Hammer's report on the still shuttered and bankrupt African American Museum in Treme has all sorts of fun stuff going on including Irvin Mayfield, First NBC, and Wisner Trust funds which I think may be some sort of super trifecta.
Some of this is just the comedy of organizational chaos. But it's also a window into the way the local non-profit sector spreads public subsidies around among the same familiar circles of professional fund-raisers, bankers, and lawyers operating in New Orleans. Some of them, like the unfortunate Mayfield, tend to get themselves into sticky situations and become scapegoats. But, really, it's a whole system of backslapping corruption that brings together neighborhood associations, historic preservation purists, and start-up entrepreneurs along with the aforementioned money people to direct public and private money toward feel good projects that don't really help anyone not invested in tourism or real estate.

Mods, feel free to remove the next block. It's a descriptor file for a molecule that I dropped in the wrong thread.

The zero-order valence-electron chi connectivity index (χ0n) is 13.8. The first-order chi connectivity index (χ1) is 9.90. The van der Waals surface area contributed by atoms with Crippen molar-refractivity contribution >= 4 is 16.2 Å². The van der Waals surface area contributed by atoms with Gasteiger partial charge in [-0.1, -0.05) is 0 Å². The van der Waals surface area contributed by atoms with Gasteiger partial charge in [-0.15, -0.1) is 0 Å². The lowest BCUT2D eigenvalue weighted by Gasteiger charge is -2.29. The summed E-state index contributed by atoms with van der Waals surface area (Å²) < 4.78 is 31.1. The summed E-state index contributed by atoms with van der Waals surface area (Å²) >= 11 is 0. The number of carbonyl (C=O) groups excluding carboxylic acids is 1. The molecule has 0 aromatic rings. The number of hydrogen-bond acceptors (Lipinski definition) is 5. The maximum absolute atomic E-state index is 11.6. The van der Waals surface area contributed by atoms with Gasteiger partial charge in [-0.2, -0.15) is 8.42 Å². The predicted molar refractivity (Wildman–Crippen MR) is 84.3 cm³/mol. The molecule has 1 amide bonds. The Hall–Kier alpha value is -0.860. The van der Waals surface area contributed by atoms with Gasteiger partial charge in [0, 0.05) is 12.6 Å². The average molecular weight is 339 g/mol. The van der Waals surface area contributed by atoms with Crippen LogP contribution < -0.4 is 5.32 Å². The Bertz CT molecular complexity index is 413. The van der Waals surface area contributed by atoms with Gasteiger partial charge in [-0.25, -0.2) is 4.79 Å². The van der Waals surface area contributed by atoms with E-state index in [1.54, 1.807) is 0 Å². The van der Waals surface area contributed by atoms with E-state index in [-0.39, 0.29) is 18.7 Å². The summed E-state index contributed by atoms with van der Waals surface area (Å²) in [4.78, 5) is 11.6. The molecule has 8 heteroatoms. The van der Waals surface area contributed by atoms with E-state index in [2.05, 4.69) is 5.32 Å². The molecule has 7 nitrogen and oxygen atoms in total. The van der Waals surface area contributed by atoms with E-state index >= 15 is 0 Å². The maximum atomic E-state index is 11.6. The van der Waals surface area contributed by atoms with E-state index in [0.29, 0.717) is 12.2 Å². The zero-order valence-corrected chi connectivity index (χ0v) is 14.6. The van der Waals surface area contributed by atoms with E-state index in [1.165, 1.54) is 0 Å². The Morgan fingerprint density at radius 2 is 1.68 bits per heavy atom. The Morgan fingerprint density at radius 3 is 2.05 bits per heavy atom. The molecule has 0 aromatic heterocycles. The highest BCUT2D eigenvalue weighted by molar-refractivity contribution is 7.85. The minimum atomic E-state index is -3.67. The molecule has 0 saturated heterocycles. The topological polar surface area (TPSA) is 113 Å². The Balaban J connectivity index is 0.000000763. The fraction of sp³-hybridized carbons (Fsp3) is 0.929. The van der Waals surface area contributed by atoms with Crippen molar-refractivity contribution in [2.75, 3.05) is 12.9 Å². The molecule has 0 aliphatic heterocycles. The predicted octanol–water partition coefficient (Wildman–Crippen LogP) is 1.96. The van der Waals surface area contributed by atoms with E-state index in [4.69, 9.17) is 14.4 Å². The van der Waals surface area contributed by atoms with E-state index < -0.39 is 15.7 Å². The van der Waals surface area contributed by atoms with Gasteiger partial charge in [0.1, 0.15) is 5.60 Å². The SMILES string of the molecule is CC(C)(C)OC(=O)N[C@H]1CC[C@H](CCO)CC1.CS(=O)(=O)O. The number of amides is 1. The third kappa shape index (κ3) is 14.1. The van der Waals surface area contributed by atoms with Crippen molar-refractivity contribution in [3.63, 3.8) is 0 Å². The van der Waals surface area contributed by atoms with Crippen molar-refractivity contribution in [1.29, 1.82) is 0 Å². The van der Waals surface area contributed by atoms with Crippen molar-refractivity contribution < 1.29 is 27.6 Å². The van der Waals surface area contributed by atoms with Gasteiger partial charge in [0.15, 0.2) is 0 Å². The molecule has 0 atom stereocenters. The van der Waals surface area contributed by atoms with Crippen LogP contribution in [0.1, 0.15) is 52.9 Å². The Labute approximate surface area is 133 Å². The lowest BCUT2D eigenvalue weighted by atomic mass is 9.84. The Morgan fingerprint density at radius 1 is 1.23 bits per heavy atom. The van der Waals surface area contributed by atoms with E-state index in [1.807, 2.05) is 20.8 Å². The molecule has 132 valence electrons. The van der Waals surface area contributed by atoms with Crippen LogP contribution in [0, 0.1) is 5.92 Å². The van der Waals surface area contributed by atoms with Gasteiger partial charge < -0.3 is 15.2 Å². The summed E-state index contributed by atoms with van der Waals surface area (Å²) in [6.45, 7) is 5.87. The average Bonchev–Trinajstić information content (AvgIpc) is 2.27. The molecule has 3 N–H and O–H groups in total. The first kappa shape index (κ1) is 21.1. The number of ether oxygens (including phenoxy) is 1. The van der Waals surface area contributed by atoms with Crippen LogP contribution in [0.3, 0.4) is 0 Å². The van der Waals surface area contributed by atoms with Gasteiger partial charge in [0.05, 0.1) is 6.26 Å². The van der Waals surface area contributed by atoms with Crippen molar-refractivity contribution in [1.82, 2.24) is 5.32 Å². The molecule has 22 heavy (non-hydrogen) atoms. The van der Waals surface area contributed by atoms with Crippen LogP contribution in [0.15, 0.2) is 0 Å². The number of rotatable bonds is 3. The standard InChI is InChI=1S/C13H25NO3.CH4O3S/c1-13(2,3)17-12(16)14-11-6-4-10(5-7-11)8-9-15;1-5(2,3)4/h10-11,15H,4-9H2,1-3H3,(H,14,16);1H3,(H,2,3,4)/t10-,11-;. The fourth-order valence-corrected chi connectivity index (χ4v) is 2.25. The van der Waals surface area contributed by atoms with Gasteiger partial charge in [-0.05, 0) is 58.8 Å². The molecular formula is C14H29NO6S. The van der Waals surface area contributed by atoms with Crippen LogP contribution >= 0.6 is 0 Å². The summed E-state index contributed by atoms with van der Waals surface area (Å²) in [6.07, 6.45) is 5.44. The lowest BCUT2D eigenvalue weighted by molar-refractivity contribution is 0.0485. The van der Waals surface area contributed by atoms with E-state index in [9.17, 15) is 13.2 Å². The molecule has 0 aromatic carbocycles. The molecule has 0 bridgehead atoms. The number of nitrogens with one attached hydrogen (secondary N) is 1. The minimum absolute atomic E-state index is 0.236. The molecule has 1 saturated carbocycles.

This sector has done well for itself under the Landrieu administration. As the post-Katrina money begins to dry up, the party may be ending for
the con-profiteers. It's never a bad time to have a friendly mayor in the pocket, though. LaToya Cantrell, you may notice, delivered her platform vision thing speech last week at Irvin's Jazz Market. There's probably more to that than just symbolism.